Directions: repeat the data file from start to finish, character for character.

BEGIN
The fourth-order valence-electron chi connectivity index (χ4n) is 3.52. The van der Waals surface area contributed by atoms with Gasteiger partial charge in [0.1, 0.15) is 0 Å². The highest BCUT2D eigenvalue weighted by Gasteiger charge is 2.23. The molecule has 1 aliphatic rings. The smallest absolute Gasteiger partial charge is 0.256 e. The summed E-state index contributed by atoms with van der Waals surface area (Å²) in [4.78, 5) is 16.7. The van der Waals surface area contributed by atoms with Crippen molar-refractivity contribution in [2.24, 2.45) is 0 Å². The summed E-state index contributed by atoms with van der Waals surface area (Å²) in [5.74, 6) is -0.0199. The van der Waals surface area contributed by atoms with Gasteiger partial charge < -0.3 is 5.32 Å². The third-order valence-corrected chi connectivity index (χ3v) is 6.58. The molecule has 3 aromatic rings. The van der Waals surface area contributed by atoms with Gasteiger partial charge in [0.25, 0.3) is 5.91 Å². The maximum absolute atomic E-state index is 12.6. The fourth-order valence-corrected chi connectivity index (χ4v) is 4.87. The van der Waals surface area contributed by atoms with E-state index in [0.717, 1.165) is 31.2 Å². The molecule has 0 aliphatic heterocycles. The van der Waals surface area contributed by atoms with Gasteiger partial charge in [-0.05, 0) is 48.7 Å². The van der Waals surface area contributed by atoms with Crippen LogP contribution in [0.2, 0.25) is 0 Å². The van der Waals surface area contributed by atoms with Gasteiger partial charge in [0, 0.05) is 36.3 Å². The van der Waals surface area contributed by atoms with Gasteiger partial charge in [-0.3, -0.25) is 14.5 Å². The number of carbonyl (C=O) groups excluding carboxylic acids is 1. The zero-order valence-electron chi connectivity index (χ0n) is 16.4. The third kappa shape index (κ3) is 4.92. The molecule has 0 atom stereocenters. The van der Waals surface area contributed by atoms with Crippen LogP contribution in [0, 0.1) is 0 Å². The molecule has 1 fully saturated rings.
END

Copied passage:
The fourth-order valence-electron chi connectivity index (χ4n) is 3.52. The van der Waals surface area contributed by atoms with Gasteiger partial charge in [0.1, 0.15) is 0 Å². The highest BCUT2D eigenvalue weighted by Gasteiger charge is 2.23. The molecule has 1 aliphatic rings. The smallest absolute Gasteiger partial charge is 0.256 e. The summed E-state index contributed by atoms with van der Waals surface area (Å²) in [4.78, 5) is 16.7. The van der Waals surface area contributed by atoms with Crippen molar-refractivity contribution in [2.24, 2.45) is 0 Å². The summed E-state index contributed by atoms with van der Waals surface area (Å²) in [5.74, 6) is -0.0199. The van der Waals surface area contributed by atoms with Gasteiger partial charge < -0.3 is 5.32 Å². The third-order valence-corrected chi connectivity index (χ3v) is 6.58. The molecule has 3 aromatic rings. The van der Waals surface area contributed by atoms with Gasteiger partial charge in [0.25, 0.3) is 5.91 Å². The maximum absolute atomic E-state index is 12.6. The fourth-order valence-corrected chi connectivity index (χ4v) is 4.87. The van der Waals surface area contributed by atoms with E-state index in [0.717, 1.165) is 31.2 Å². The molecule has 0 aliphatic heterocycles. The van der Waals surface area contributed by atoms with Gasteiger partial charge in [-0.05, 0) is 48.7 Å². The van der Waals surface area contributed by atoms with Crippen LogP contribution in [0.2, 0.25) is 0 Å². The van der Waals surface area contributed by atoms with Gasteiger partial charge in [0, 0.05) is 36.3 Å². The van der Waals surface area contributed by atoms with Gasteiger partial charge in [-0.3, -0.25) is 14.5 Å². The number of carbonyl (C=O) groups excluding carboxylic acids is 1. The zero-order valence-electron chi connectivity index (χ0n) is 16.4. The third kappa shape index (κ3) is 4.92. The molecule has 0 atom stereocenters. The van der Waals surface area contributed by atoms with Crippen LogP contribution in [0, 0.1) is 0 Å². The molecule has 1 fully saturated rings.